Shortly thereafter, we moved into the yellow, half low-income housing apartment complex in Salem. It was October, Halloween month. I got a couple good consulting gigs and my my first regular yoga class on Monday nights at the YMCA down the street. He kept looking for jobs and worked at a place for free for a year, until he got a paying gig. He hated both. Things blur together after that, but the photo was taken about a month after we’d moved in, in November of 2009.
I remember looking through the lens of my camera and feeling the stark juxtaposition of the gorgeous, glowing dusk light on those tree berries against the heaviness of what we’d gone through and were still in. How much I hated him. How much I loved him. How grateful I was to be back by the ocean, and how desperate the winter already felt. How madly I loved my daughter, and what a burden she was, too. How life-giving the cold air felt in my lungs, and how trapped I would feel when I walked back inside.
It was May, 2012. I'd been drinking a lot during this time. Daily. Not during the day, but daily. A lot of wine. A lot of dosing myself with countless glasses of it and Ambien each night. I wanted to completely black out of reality as often as possible and that combo worked. I'd often come to at 3 or 4 am with a freight-train rush of adrenaline and the smell of red wine searing my nostrils from the inside and out. I was soaked with booze inside and also often laying in a pool of it, having spilled the last glass upon passing out.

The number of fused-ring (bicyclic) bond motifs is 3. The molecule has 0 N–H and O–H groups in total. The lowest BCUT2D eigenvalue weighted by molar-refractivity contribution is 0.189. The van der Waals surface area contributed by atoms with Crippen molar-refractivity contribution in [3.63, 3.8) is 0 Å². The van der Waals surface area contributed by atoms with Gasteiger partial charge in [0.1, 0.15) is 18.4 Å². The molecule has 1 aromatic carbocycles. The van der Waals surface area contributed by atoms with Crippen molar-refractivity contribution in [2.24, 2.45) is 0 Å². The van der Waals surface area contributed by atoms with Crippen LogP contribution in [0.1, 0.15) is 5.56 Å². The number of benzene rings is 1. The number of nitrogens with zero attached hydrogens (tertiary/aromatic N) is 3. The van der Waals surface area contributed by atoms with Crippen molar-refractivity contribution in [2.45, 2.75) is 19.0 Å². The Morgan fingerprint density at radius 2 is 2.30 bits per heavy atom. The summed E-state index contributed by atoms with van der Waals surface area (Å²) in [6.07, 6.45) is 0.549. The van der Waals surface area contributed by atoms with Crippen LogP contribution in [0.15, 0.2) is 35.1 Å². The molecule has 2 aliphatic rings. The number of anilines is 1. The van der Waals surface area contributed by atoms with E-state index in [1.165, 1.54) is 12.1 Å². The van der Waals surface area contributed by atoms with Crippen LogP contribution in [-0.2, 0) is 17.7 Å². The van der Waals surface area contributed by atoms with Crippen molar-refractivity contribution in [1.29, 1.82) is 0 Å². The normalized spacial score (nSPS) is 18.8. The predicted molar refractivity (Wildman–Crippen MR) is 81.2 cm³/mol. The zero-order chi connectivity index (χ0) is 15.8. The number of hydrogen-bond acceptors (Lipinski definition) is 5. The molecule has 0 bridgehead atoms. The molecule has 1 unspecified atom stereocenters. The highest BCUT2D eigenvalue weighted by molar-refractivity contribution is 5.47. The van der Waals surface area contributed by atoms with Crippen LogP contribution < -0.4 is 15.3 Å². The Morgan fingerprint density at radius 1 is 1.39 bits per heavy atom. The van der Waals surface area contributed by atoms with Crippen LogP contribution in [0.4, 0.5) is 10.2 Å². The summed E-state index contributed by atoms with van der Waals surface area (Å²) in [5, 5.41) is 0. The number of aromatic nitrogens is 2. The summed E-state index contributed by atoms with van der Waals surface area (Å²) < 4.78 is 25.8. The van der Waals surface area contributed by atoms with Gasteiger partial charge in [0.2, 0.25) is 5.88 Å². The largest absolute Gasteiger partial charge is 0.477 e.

Sometimes the walls and floor around my side of the bed would be spattered with maroon, like dried blood; shards of glass scattered about from the fallen glass. I'd whip my head around to find my husband either situated as far away from me as possible in our bed, or not there at all. I'd frantically scan the bed, floor, nightstand for my phone, running my shaky fingers across the surfaces until I felt it. Once I’d find it I’d blink a few times hard – willing my eyes to focus on the screen – to check the time, scan through my texts and calls.
Did I make phone calls?
Was my last memory really the last thing I did? (It almost never was.)
This was a nightly routine and it was horrific. I'd been caught in this dilemma in the true, greek sense of the word, “a problem offering two possibilities, neither of which is practically acceptable” for too long at that point. Leaving or staying, staying or leaving. Both outcomes were undesirable, painful, unfathomable.
I drank to numb this reality. I drank to pursue it. I drank to find the truth. I drank to un-know it.